Up until now, you probably thought the only way to prepare prime rib was in the oven. Well, I’m fixin’ to show you how to get a juicy, butter-infused standing rib roast, aka prime rib, in the smoker. And I started the process three days ago.

The star of this recipe is a Certified Angus Beef rib roast. Since we’re dealing with a lot of meat for this recipe, get the help of your butcher regarding how much to buy. Let him or her know how many people you’re feeding and let the professional do the math. I usually count on one pound per person, and for today, I’m using a beautiful six-pound roast,

Before The Smoke

The first step in prepping the roast is to take a paper towel and dry it off–top, bottom and sides. Dry it well so that your seasonings stay on the meat. The second step adds the flavors. Take four tablespoons of butter, place them on a sheet and cut them into 1/2-inch-wide strips. Next you’ll need to mince 10, yes 10, cloves of garlic. Now, I want you to take a wooden dowel or the end of a wooden spoon and poke holes into one side of the roast. Fill those holes with the minced garlic. Then flip the roast over, poke more holes and insert your butter sticks.

Tip: Using minced garlic instead of whole garlic cloves will help that flavor spread throughout the roast.

Using our Red River Ranch Original Seasoning, coat the meat WELL–top, bottom and sides. On the sides of the roast that were cut, rub generously with coarse-ground black pepper. Then head to the icebox where you’ll leave your roast for three days.

Cooking Day

If you plan on serving prime rib for supper, take it out of the ice box at noon, because you want it to be at room temperature when it goes in the smoker. Sear the roast over direct heat until it’s nicely crusted all around.

Tip: For my prime rib, I used apple and mesquite wood, slightly heavier on the applewood. A fruit wood creates a more mellow smoke that is great with beef and not as harsh as full hickory or mesquite.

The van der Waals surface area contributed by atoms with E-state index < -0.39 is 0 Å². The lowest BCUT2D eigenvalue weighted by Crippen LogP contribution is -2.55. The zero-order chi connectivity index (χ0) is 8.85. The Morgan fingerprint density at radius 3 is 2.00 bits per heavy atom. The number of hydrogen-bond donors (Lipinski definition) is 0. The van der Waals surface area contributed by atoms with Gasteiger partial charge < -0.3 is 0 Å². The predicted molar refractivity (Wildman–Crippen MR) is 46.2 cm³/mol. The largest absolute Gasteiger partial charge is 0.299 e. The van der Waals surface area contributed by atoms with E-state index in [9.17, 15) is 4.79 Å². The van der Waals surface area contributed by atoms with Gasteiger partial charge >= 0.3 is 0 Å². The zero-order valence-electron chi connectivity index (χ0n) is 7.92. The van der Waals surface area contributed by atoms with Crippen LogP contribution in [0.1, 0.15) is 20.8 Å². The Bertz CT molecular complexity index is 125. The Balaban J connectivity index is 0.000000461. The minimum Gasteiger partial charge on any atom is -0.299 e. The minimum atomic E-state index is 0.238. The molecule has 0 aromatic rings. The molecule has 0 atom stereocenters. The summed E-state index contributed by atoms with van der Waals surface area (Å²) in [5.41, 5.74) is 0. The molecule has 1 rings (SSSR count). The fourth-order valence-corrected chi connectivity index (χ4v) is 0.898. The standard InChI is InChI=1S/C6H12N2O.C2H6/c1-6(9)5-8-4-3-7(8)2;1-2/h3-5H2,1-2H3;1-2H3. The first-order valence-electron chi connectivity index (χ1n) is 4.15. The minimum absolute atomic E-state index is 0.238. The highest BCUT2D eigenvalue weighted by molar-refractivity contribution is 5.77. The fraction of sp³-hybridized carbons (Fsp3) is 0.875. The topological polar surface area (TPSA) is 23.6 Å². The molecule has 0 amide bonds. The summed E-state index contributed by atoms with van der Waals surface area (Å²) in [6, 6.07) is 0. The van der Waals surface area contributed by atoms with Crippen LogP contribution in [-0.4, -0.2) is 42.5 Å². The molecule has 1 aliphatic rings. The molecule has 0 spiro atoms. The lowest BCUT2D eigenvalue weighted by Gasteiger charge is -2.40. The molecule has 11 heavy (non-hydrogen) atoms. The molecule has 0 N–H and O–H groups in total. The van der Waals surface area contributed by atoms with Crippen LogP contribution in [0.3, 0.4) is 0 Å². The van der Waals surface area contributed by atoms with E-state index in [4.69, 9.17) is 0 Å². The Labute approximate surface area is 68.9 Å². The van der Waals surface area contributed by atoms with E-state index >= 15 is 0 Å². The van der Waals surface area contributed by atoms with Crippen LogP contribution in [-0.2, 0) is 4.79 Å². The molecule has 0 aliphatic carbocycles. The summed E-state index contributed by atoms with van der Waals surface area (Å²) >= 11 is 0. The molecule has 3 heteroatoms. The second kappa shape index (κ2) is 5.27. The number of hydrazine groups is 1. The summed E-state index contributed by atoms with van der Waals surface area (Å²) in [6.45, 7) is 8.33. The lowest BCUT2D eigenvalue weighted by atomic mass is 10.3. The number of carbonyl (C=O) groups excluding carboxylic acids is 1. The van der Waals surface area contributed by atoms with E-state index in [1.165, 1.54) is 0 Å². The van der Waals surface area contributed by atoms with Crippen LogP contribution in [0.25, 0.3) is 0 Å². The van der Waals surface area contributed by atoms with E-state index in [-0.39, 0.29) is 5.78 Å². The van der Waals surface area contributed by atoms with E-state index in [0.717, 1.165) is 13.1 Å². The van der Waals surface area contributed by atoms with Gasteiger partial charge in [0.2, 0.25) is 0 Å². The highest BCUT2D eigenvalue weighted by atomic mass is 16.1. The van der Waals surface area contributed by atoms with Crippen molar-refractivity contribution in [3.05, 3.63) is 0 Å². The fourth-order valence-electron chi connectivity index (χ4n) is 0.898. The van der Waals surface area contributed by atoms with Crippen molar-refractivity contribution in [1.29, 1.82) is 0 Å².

Once your roast has that nice crust on it, move it to direct heat, about 240-265 degrees, and let it cook for 30 minutes per pound, until your temperature probe reads 115-117 degrees. Then you’ll want to remove it from the smoker, tent it with foil and let the temperature rise to 120-122 degrees, about 20-30 minutes.

Slice the roast and get ready for some buttery, juicy, smoky flavors and a whole heap of prime-time eating.

Shannon and I, along with the Beag and Duke, wish you all a very Merry Christmas and God’s blessings in the New Year.

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Smoked Prime Rib – Cowboy Kent Rollins Prep Time: 30m Total Time: 230m – 4 tablespoons butter – 6 to 7 pound rib roast or prime rib – 10 garlic cloves minced – Red River Ranch Original or seasoning blend of your choice – Coarse ground black pepper 1) Slice the butter into 8 to 10 strips and freeze for about 30 minutes. 2) Pat the roast dry with paper towels. With the end of a wood spoon poke 8 to 10 deep holes in one side of the roast. Fill the holes with the garlic. 3) Flip the roast over and repeat making holes. Fill the holes with the frozen butter slices. 4) Season the roast generously with the Original seasoning, or blend of your choice. Rub in black pepper on the sides. Place in the fridge, uncovered, for 2 to 3 days. 5) Remove the roast from the fridge at least 3 hours ahead of time to allow it to come to room temperature. 6) Preheat the grill/smoker to 250 degrees F. Be sure the grates are cleaned and oiled. If using a grill, place the coals on one end of the grill for indirect heat. 7) Place the roast on the hot side of the grill and sear over high heat for about 2 to 3 minutes on all sides. 8) Move the roast on the opposite end of the grill over indirect heat and add mesquite and apple wood chunks for smoke (feel free to use your wood choice). Open the vents on opposite ends to allow smoke flow and cook at a temperature between 250 to 275 degrees F. for 2 ½ to 3 hours (roughly 30 minutes per pound) or until the internal temperature is 115 to 117 degrees F. for rare. 9) After about 1 hour of smoking, add more wood chunks if needed. When the roast is at the correct internal temperature, remove from the grill/smoker and cover with foil for 20 to 30 minutes and allow the internal temperature to climb to 120 to 125 degrees F. Slice and serve. 10) Tip: To save the juice of the roast, after searing, place the roast in a foil pan while smoking to capture the juice.